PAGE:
Nauticus on Thee Facebooks

Nauticus on Bandcamp

 

Yuxa, Yuxa

yuxa yuxa

As the greater part of anything related to post-metal invariably does, UK outfit Yuxa have their “Stones from the Sky” moment in “Founder in Light,” the opening cut from their self-titled debut EP, that most formative of progressions making itself known in modified form to suit the double-guitar four-piece’s intent with dramatic screams and shouts cutting through an ably-conjured surge of noisy adrenaline resolving in winding chug and crash en route to “Exiled Hand,” the seven-minute cut that follows and serves as centerpiece of the three-tracker. “Founder in Light,” “Exiled Hand” and nine-minute closer “Peer” are arranged shortest to longest, and the effect is to draw the listener in such that by the time the angular, purposeful lurch of the finale begins to unfold, Yuxa‘s rhythmic hypnosis is already well complete. Still, the straightforward arrangements of guitar, bass, drums and vocals give them a rawer edge than many synth- or sample-laden post-metallic cohorts, and that suits the atmospheric sludge with which they close out, harnessing chaos without giving themselves over to it. A quick sample of a creative development getting underway, though it’s telling as well that Yuxa ends with a sudden buzz of amp noise.

Yuxa on Thee Facebooks

Yuxa on Bandcamp

 

Forktie, EP

forktie forktie

The first EP release from Forktie — who stylize their moniker and titles all-lowercase: forktie — is untitled, but contains five tracks that tap into proto-emo post-hardcore and ’90s alt rock sensibilities, finding a place between heavy rock and grunge that allows for Aarone Victorine‘s bass to lead toward the hook of centerpiece “Decomposition Book” with a smooth presence that’s well complementary the vocals from guitarist Dom Mariano, their presence low in the mix only adding to the wistful feel of “Anywhere but Here” and “September Morning,” before the shorter “Spores” lets loose some more push from drummer Corey LeBlanc and closer “Ph.D. in Nothing” reinforces the underlying melancholy beneath the thicker exterior tones. It’s a new project, but Forktie have worked their way into a niche that suits their songwriting well, and given themselves a space to grow within their sound. Members experience in bands like UXO, Test Meat and textbookcopilot will serve them in that effort.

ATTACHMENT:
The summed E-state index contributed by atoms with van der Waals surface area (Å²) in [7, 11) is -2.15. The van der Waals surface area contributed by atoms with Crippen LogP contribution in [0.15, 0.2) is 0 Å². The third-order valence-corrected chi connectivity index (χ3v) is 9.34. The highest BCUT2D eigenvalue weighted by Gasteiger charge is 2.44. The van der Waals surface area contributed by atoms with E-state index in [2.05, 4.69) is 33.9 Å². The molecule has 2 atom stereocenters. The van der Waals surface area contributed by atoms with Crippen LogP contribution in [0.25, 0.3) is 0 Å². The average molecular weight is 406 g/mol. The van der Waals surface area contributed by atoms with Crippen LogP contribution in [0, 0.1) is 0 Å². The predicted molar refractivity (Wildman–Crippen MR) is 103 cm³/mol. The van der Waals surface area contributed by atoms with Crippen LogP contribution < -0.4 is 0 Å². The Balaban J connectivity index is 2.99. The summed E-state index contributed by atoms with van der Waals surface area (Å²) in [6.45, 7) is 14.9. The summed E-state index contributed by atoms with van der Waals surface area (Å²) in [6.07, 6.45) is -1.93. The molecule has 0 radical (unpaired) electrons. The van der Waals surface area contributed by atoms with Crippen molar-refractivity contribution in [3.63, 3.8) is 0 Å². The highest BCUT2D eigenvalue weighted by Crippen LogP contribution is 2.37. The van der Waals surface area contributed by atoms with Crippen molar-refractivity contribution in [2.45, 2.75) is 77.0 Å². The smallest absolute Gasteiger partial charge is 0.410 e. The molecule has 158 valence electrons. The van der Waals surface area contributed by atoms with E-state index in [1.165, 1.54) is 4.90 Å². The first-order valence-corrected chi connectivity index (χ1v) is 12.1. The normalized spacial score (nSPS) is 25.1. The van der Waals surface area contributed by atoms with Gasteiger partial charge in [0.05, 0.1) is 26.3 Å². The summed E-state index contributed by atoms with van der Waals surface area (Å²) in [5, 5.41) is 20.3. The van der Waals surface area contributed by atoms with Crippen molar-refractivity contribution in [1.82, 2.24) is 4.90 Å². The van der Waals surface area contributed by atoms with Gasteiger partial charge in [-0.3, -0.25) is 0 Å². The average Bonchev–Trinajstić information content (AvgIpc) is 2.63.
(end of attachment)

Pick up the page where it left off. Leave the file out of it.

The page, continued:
Forktie on Thee Facebooks

Forktie on Bandcamp

 

Ohhms, Exist

ohhms exist

As a fan generally of bands opening albums with the longest song included, I can get on board with UK heavy progressive metallers Ohhms opening Exist with the 22-minute “Subjects.” Immediate points and all that. Far more consequential, however, is the substance of that launch for the four-song/43-minute Holy Roar LP, which is the band’s fourth in four years. It’s a vast, broad and complex offering unto itself, consuming side A as vocalist Paul Waller embodies various entities, “I am wolf” (preceding a Duran Duran reference, perhaps inadvertent), “I am child,” and so on. Those proclamations are just the culmination of a progression that, frankly, is an album unto itself, let alone a side, and maybe should’ve been released as such, though the absolute post-metallic crush of “Shambles,” the seething of “Calves” and the heavy post-rock reach of “Lay Down Your Firearms” need no further justification than a simple listen provides, the last of them pummeling side B to a then-sudden stop. Ohhms are no strangers to longform work, and it suits them well enough to make one wonder if they couldn’t be headed toward a single-song LP in the near future.

Ohhms on Thee Facebooks

Holy Roar Records on Bandcamp

 

Blue Dream, Volume Blue

Blue Dream Volume Blue

Chicago four-piece Blue Dream issued their first LP, Volume Won, early in 2018 and follow with Volume Blue — as opposed to “two”; could ‘Volume Tree’ be in the works? ‘Volume Free?’ — which collects nine neo-psych-mit-der-funky-grooves cuts chic enough to be urbane but fuzzed out enough to make the freakouts more than just a come on. They open peaceful enough with “Delta,” before the hook of “9,000 lb. Machine” defines the course and cuts like “Thank You for Smoking” and the almost woefully catchy “She’s Hot” expand the parameters. I’ll take the dream-tone shimmer of “Kingsbury Goldmine” any day in a kind of self-aware reflection of British folk and/or the garage rock of “Shake the Shake,” but the dense roll of “Viper Venom” that immediately follows reimagines grunge as more than just an influence from three popular bands and something that could genuinely move forward from the perspective of a new generation. Hearing Blue Dream close out with the boogie of “The Glide,” one hopes they do precisely that, though I’d by no means limit them to one avenue of expression. They’re clearly able to harness multiple vibes here.

Blue Dream on Thee Facebooks

Blue Dream on Bandcamp